U.S. Secretary of State Hillary Clinton says America's relationship with China is positive and cooperative, and can be made even more productive. Clinton spoke as President Barack Obama began his first official trip to China.
President Obama's trip comes at a time when China holds massive amounts of U.S. national debt and Washington and Beijing are attempting to work together on thorny issues ranging from climate change to nuclear proliferation.
Appearing on NBC's "Meet the Press" program, Secretary of State Clinton said the United States and China have common interests that extend far beyond trade and financial matters. "The Chinese have stood with us in the sanctions against North Korea. The Chinese are part of the P5-plus-1 [multinational] effort to try to engage Iran on its nuclear program. We are seeing signs of a cooperative relationship," she said.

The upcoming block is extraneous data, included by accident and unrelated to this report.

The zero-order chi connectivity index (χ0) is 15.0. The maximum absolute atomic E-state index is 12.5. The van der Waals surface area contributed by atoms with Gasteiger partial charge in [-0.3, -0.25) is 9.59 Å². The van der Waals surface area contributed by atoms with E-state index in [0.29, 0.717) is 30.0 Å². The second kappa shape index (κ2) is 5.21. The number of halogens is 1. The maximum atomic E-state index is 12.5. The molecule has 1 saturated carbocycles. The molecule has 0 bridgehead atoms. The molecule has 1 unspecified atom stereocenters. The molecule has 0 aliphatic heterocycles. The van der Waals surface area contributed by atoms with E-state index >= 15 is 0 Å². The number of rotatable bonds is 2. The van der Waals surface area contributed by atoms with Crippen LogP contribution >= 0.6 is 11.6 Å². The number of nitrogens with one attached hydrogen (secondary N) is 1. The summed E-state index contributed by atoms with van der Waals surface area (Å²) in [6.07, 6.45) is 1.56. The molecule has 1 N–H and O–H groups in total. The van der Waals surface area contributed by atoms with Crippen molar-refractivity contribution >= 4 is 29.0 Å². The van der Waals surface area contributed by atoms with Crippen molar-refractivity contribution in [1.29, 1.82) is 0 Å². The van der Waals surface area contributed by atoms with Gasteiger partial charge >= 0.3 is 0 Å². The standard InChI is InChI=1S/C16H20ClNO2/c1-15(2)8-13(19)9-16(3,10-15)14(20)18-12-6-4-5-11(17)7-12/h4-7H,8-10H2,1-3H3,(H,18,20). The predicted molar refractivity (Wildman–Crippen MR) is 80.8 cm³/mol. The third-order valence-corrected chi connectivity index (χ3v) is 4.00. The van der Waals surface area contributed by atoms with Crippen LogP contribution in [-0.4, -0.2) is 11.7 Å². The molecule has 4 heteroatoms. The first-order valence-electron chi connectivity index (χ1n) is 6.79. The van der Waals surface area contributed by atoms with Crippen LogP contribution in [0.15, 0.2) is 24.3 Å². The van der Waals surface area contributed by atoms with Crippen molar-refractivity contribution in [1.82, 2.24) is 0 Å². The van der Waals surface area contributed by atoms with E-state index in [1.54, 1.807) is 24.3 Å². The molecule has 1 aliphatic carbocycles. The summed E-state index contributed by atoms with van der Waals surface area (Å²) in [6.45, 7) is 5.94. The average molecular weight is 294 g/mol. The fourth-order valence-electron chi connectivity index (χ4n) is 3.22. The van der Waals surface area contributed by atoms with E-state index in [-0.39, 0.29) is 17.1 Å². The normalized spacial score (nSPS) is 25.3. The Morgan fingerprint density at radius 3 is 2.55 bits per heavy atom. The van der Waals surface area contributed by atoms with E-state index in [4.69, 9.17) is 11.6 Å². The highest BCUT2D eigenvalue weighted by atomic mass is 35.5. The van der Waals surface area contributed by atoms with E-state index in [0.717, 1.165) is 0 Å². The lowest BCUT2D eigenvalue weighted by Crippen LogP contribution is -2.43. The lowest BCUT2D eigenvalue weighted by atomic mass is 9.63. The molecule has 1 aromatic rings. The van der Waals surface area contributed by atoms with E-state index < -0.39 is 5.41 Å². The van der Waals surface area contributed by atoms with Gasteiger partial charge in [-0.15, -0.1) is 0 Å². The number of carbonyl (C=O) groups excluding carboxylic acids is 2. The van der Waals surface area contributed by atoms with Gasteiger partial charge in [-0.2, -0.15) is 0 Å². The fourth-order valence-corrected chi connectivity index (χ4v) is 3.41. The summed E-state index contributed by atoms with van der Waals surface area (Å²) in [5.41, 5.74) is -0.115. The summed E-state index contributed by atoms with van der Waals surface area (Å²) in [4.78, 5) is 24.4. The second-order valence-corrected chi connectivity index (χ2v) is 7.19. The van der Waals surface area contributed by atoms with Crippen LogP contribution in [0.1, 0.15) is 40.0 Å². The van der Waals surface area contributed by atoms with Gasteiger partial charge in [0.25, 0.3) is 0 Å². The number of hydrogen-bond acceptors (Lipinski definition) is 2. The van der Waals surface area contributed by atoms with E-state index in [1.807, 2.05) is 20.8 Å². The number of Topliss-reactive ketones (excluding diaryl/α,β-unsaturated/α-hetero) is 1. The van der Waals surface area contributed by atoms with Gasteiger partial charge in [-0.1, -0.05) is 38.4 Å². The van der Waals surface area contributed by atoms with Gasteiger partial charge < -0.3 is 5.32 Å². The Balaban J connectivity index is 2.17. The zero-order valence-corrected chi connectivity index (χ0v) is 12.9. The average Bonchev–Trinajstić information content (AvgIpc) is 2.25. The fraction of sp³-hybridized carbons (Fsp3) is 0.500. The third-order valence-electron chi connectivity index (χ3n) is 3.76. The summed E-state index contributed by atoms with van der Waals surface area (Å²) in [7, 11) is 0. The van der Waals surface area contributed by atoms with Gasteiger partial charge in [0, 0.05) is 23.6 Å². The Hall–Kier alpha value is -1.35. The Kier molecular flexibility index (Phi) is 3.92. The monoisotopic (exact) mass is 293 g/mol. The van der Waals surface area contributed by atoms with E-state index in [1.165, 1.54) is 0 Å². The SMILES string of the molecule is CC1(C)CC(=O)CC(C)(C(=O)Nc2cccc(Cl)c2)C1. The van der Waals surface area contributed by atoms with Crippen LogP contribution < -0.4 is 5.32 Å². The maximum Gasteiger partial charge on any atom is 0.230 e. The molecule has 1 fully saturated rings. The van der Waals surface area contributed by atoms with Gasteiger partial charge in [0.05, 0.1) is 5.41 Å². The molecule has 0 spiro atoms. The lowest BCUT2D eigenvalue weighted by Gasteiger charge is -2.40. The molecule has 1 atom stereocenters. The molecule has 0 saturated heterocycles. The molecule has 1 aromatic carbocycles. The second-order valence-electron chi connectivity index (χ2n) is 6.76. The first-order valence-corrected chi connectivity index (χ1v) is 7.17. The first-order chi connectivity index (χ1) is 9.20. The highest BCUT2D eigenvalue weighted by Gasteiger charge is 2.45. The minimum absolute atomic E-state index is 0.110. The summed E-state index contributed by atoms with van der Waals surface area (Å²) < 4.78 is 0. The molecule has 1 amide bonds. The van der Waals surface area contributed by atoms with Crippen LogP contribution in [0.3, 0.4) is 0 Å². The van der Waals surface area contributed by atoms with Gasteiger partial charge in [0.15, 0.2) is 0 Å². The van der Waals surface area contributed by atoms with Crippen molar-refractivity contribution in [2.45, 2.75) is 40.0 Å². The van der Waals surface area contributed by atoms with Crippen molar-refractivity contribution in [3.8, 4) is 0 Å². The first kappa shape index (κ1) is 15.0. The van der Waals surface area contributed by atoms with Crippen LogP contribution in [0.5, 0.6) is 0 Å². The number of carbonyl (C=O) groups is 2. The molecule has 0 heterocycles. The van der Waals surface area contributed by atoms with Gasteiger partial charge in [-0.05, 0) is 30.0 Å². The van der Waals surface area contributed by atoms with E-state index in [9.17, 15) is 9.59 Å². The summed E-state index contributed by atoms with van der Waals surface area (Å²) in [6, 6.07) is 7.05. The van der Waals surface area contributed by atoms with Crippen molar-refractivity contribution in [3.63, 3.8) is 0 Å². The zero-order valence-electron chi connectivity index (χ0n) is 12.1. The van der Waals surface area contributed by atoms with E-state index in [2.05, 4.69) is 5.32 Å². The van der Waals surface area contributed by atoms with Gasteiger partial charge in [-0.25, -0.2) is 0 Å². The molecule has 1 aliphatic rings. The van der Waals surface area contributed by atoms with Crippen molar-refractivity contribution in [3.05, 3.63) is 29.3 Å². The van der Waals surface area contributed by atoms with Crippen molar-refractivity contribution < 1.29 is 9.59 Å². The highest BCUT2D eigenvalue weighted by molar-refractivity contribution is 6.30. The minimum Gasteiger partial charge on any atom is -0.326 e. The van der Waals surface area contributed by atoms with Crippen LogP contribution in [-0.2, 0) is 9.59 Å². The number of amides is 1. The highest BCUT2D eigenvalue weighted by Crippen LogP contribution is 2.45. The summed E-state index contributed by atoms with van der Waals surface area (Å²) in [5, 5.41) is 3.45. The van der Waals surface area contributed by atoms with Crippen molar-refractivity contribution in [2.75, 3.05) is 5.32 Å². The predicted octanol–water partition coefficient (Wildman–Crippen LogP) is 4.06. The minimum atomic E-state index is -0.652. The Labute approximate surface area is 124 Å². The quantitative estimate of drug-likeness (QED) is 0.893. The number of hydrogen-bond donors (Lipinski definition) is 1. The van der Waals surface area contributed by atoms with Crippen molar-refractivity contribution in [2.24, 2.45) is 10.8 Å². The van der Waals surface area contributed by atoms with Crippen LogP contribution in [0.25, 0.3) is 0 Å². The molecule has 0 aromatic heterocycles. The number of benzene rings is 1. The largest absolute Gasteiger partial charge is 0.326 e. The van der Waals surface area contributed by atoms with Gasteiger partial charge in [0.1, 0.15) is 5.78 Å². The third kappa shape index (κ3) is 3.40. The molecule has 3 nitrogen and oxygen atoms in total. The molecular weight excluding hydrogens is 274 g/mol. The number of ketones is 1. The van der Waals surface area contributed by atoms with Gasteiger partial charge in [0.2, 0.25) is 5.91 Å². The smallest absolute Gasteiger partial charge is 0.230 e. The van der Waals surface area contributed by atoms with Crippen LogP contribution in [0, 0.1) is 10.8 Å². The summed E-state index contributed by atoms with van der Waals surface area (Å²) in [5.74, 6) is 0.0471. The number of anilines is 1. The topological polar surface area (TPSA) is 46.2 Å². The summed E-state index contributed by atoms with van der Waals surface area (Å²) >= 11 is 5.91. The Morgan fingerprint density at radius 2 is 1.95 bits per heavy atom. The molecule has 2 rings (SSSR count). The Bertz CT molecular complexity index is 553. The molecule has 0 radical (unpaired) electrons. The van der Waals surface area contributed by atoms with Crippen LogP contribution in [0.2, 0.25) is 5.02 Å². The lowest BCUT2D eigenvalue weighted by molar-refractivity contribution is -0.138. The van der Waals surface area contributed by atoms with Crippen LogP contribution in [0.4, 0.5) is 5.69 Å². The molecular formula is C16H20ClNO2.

Clinton added that the United States must reign in deficit spending so that it relies less on China to finance is ballooning national debt.
President Obama is in Shanghai, where he is to meet city leaders and university students later Monday. He then travels to Beijing for talks with Chinese leaders that will continue through Wednesday.
President Obama's Asia-Pacific tour comes as his administration continues to weigh its options on the future of America's engagement in Afghanistan. Secretary Clinton says the overriding concern regarding Afghanistan is U.S. national security.
In another U.S. television interview [on ABC], she said Afghan President Hamid Karzai must do more to crack down on corruption if he wants continued civilian aid from Washington. She said she wants Afghan ministries to be held accountable for their use of funds provided by the United States.